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Anarchist, Interrupted

Photo by Steven Mikulan

Last Friday the 13th was Sherman Austin’s lucky day. After serving a one-year sentence for distributing explosives information over the Internet, the 21-year-old anarchist walked out of an Echo Park halfway house and into a summer’s morning a free man. He was met by his mother, girlfriend and the family dog — which he took for a walk before leaving for home. Austin had finished his federal term in the Gateway correctional facility after spending most of it in a medium-security lockup near Tucson. During the job searches that were part of his Echo Park regimen, Austin got a taste of problems that may lie ahead when he was forced to turn down a canvassing job that required using a company cell phone.

Under the terms of Austin’s three-year probation, the Raise the Fist Webmaster may only use a cell phone that is owned in his name; he may use a computer — but only a laptop that he must bring in for government examination at any time, and he cannot associate with individuals thought to advocate political violence. In other words, don’t expect him to show up at the Republican convention in New York.‰

Worse, according to his new attorney, William Paparian, Austin is still subject to state prosecution not only for the same count for which he was indicted, but also for an incendiary-devices charge that the feds had agreed to drop as part of a plea bargain. Unfortunately for Austin, that agreement didn’t include immunity from future California indictments. Deputy L.A. County District Attorney Jonathan Fairtlough is currently reviewing documents on the case prepared for him by the FBI. When contacted, Fairtlough declined to answer questions about Austin’s possible case, saying, “The District Attorney’s Office cannot comment on cases that have not been filed.”

“It offends anyone’s fundamental feelings of fairness,” Paparian told the Weekly by phone. In addition to guiding Austin through his probation, Paparian is trying to get the government to return computer hardware seized from Austin’s home during a 2001 raid.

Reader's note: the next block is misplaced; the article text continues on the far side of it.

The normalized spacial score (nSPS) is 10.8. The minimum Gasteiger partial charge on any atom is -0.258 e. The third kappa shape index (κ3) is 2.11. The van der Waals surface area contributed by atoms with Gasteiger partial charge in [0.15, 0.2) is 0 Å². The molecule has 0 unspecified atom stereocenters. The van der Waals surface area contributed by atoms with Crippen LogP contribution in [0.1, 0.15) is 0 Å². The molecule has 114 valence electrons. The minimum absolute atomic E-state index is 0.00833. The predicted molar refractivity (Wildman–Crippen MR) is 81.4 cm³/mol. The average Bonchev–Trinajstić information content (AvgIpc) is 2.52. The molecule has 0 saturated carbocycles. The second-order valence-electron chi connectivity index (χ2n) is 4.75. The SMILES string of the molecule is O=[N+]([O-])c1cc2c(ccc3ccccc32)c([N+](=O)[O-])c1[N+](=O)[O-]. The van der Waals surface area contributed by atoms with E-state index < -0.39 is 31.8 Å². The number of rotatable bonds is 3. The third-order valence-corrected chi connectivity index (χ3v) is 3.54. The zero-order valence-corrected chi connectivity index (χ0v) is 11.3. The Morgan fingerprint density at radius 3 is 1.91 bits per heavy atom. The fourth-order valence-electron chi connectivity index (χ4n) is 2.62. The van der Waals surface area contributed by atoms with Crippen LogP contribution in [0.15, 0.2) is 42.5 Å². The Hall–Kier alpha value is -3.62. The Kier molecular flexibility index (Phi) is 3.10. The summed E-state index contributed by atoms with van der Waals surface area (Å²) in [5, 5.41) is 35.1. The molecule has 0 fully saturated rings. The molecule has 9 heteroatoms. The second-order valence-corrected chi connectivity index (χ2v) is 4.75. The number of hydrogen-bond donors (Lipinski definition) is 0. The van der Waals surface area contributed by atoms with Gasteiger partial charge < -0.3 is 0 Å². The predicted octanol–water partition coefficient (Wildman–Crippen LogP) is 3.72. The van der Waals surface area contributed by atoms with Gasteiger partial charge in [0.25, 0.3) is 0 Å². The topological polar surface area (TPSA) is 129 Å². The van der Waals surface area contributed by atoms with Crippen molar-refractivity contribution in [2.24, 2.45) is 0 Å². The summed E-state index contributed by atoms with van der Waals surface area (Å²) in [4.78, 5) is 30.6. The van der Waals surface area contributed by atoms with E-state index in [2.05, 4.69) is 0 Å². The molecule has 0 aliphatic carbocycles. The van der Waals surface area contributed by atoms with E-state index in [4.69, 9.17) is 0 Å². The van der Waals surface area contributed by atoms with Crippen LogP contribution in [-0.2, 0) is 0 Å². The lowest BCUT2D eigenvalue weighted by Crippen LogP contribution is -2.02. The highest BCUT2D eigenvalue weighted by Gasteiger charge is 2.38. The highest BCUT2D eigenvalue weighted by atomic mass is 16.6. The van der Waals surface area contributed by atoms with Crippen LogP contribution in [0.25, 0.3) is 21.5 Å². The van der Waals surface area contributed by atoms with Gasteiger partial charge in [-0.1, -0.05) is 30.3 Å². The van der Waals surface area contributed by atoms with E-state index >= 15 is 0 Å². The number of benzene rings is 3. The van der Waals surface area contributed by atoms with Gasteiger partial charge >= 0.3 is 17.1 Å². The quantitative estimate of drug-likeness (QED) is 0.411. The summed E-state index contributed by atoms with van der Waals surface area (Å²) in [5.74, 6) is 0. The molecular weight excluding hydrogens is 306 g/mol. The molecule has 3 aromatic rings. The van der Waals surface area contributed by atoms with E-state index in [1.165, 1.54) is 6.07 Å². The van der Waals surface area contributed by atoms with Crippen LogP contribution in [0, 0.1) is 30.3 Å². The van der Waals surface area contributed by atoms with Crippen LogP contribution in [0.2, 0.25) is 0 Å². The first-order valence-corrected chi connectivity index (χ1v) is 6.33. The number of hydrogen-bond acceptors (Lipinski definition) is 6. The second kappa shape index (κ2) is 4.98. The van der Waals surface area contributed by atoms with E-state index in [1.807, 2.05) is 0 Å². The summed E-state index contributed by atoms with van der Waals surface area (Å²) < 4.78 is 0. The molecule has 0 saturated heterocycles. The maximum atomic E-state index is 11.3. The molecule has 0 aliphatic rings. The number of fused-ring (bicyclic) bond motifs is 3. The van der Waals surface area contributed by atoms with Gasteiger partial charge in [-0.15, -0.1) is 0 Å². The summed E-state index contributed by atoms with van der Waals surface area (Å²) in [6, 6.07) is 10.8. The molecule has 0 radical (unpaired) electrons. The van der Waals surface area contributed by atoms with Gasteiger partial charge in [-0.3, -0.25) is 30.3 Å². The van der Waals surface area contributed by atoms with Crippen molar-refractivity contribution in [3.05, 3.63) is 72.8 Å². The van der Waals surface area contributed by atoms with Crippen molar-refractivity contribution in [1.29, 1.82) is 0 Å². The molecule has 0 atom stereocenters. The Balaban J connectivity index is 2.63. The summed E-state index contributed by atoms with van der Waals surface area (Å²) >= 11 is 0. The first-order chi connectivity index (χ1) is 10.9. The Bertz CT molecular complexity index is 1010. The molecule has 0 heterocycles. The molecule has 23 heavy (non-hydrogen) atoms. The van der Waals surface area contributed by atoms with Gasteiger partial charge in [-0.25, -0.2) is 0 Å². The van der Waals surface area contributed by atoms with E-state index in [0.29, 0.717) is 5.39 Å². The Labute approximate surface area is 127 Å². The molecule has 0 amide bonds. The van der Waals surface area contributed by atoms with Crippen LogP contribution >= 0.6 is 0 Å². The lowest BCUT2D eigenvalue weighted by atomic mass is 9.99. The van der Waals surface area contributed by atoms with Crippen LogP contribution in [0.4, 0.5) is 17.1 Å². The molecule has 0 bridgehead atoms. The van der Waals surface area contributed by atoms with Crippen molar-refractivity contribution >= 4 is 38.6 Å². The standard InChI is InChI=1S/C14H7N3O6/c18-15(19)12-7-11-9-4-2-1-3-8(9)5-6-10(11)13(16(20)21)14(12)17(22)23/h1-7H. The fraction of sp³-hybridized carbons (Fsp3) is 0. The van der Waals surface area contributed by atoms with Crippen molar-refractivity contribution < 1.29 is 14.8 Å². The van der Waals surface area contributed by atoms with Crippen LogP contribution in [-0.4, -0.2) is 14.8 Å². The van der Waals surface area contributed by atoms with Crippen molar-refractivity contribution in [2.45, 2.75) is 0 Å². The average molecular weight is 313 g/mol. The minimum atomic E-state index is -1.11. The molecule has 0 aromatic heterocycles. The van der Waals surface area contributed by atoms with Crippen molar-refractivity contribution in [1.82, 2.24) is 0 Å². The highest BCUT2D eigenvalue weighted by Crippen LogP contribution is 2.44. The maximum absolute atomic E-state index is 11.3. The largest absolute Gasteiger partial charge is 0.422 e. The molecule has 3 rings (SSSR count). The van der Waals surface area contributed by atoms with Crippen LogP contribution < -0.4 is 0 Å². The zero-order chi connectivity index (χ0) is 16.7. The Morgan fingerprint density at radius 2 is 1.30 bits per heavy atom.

“Sherman could be in violation of his parole,” the Pasadena lawyer said, “if he’s at a meeting of the Daughters of the American Revolution and they’re talking about the Declaration of Independence. There’s a myth being perpetuated here — the stereotype of the black-masked anarchist breaking the plate-glass windows of Starbucks. It’s part and parcel of the demonization of [Sherman’s] anarchist philosophy.”

Indeed, Austin has come to represent an American radicalism endangered by post-9/11 crackdowns on civil liberties. So much so that he has become a kind of touchstone to the young left (even Hustler ran a spread on his case) — sometimes to the ire of older radicals who don’t view him as an Angela Davis or a George Jackson.

“Celebrity feels kinda weird,” Austin told the Weekly a few days after his release, shortly before a homecoming party at his mother’s Valley Village apartment. “My reason for starting Raise the Fist wasn’t to be a celebrity.”

While in Tucson he played in prison rock bands and moved from his old love, the drums, to bass guitar. In between looking for work and enrolling in Harbor City College, Austin has busied himself by recording songs he wrote in Tucson and honing his new bass skills. Meanwhile, he must navigate between expressing his beliefs and abiding by the terms of his probation — as well as his relative fame.

“I don’t mind speaking in public, but there’s a certain point where someone might use you as a poster for their own agenda. I don’t want to only talk about my case or because I went to prison. I want to move forward to find solutions.”

Today the drummer who learned bass is adapting to a different personal environment, one that could drastically change should the deputy D.A. decide to prosecute him.

“I’m just trying to get back on my feet,” Austin said before his party began. “I’m still going to do organizing, but I have to watch out what scenery I’m around.”


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